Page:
CRANFIELD, UK, JULY 16, 2018 -- Cranfield University's Water Sciences Institute has completed a three-year research project in partnership with plastic media manufacturer Warden Biomedia, an SME based in Luton. This project investigated the influence of Warden's biomedia physical properties on moving bed biofilm systems, including mixing, oxygen mass transfer, process start-up and effluent quality during steady state operation. The aim was to improve efficiency, cost-effectiveness and sustainability of processes such as submerged aerated filters (SAF), moving bed biofilm reactors (MBBR) and integrated fixed film activated sludge (IFAS) and trickling filters. The research was completed by Dr Joana Dias under the supervision of Dr Ana Soares and Professor Tom Stephenson at Cranfield University.
Dr Ana Soares said, "Moving bed biofilm systems are traditionally designed and operated based on the carrier media surface area or protected surface area. Much attention has been given to maximising the media surface area, neglecting other physical proprieties, such as geometry, size, shape and voidage. This has lead in the development and use of media with small gaps and narrow spaces for the biofilm to develop, leading to limitations in mass transfer, especially in medium to high carbon loaded wastewater treatment plants. The right shape and appropriate gaps and voidage between internal fins of the carrier media can contribute to the improvement of effluent quality, efficiency, cost-effectiveness and overall process sustainability."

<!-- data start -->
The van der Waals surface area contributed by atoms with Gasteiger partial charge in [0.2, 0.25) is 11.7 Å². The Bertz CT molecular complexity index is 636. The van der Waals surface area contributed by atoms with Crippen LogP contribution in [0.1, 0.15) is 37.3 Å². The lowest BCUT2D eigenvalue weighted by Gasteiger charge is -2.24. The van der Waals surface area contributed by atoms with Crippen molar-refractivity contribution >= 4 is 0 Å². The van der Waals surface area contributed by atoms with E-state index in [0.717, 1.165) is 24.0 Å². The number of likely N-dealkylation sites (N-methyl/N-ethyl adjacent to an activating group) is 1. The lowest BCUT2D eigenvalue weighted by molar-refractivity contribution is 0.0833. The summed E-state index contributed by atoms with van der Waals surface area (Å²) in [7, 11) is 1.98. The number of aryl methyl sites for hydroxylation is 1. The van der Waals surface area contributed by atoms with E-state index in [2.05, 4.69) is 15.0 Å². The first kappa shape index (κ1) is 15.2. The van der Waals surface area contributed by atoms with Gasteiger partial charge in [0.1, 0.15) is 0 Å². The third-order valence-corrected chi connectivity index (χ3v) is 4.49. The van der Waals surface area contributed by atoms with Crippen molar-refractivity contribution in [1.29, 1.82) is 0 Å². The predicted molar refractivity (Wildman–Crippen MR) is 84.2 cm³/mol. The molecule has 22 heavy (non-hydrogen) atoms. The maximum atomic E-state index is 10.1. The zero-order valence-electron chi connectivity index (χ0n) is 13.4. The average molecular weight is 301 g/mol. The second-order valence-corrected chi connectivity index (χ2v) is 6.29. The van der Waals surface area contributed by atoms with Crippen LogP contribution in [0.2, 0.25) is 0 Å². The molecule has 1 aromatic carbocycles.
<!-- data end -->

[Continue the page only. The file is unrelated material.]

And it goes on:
The research concluded that moving bed biofilm systems can be operated with mixed media to improve the overall performance and increase effluent quality. Organic removal can be improved by using spherical media in the first stages of the process (Warden's Biofil, Bioball, and Biomarble media), complemented with a higher protected surface area media to improve nitrification (Warden's Biopipe and Biotube media). Strong correlations were achieved between biofilm formation rates, maximum COD utilisation rate and ammonia removal rate and the Warden Biomedia products physical properties. More specifically it was clearly observed that dimensionality (Di) and voidage (Voi) were critical factors, with correlations R2= 0.92-0.95.
Commenting on the findings, Warden's Managing Director Mark Barrett, "This unique collaboration has opened up new ways of thinking that will really challenge what the water industry is doing right now. It has given us unprecedented insight which will inform alternative design approaches for the next generation of biofilm processes. As with all good research projects, it has pushed the boundaries raising further questions for which we'll be seeking answers in another phase of research later in the year."